A 21-year-old Muslim convert has been arrested for planning an attack on a synagogue in Ohio.

Damon Joseph, 21, of Holland, Ohio, who used the name ““Abdullah Ali Yusuf” was arrested on Friday by members of the Joint Terrorism Task after allegedly planning to commit jihad by targeting a synagogue in Toledo, kill a rabbi and potentially others with AR-15 style rifles, authorities said.

He told an undercover FBI agent that he was inspired by the gunman who carried out the synagogue massacre in Pittsburgh, killing 11. If convicted, Joseph could face up to 20 years in prison for attempting to provide material support to ISIS.

Joseph appeared on the FBI’s radar during a separate investigation due to his postings on the internet social media accounts. There were some postings of ISIS-inspired propaganda snaps he allegedly took depicting knives and weapons “on one of his social media accounts,” an affidavit reviewed by Newsweek read.

The document goes on to suggest Joseph allegedly uploaded other images of himself sporting a ring with an Arabic screed found on the ISIS flag that translated to “Allah, messenger, Muhammad.”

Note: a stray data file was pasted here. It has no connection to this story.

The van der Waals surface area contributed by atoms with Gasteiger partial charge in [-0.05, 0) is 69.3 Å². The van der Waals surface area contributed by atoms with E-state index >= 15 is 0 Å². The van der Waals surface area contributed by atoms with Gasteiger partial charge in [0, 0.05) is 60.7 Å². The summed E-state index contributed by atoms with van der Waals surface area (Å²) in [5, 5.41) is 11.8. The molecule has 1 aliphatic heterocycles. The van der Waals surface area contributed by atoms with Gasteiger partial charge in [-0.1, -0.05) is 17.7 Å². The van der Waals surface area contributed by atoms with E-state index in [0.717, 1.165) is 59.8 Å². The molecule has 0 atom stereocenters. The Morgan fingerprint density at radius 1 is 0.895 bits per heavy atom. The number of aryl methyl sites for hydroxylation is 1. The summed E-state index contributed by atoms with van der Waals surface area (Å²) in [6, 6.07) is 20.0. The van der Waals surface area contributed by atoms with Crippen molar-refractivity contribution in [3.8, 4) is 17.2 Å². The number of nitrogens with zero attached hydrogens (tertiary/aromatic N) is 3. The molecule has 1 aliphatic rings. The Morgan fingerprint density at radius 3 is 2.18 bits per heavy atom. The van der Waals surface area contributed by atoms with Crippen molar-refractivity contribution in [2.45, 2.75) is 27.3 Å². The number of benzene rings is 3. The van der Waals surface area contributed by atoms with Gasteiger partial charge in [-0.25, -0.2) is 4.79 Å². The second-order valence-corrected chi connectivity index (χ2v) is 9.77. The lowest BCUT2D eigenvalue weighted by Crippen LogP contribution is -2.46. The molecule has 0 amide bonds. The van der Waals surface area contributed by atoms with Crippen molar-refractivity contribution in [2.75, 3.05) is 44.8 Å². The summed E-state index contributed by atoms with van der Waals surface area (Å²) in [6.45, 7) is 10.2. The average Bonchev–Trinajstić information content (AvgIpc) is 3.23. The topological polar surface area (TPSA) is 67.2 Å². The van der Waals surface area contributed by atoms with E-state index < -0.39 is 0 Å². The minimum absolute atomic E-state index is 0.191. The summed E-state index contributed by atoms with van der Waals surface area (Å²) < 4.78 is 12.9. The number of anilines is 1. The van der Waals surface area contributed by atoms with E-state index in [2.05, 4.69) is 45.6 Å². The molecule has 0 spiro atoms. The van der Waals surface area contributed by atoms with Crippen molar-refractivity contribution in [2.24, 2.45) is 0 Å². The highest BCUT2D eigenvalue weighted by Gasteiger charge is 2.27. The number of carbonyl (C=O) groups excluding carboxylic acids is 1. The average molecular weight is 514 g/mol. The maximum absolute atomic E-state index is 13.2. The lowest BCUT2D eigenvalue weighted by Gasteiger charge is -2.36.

And he also allegedly took selfies; one featuring him donning a private security officer’s uniform, and another of him making a “tawheed” or hand gesture “used by ISIS to affirm the Oneness of Allah.”

The purported convert to Islam confided in an undercover FBI employee about taking his “allegiance” to Abu Bakr al-Baghdadi, the ISIS leader, and freely admitted he didn’t have much love for infidels.

When queried by an undercover employee whether Jespeh felt hate for people in the United States, Joseph replied: ‘Oh definitely. The gays, the Christians, the Catholics, the Jews—you name it,’” FBI Acting Special Agent in Charge Jeff Fortunato said during a Monday press conference.

All the while, Joseph’s confidence swelled. He allegedly started to confide in an undercover, whom he believed held sway in the ISIS terrorist network ranks.

“I don’t believe in the sugarcoated watered down Islam a lot [sic] of Muslims of the West [sic] follow,” he wrote, according to the affidavit.

Joseph and the undercover allegedly took their conversations to “alternate social media applications” back in September and forged a closer bond.

Joseph proposed supplying the group with his graphic design skills and explained to the undercover that his mission was to get “any jihad we can,” and adding that his was a “virtual jihad.”

But soon, the leanings to affect change from the cyber world bled fast into the physical one.

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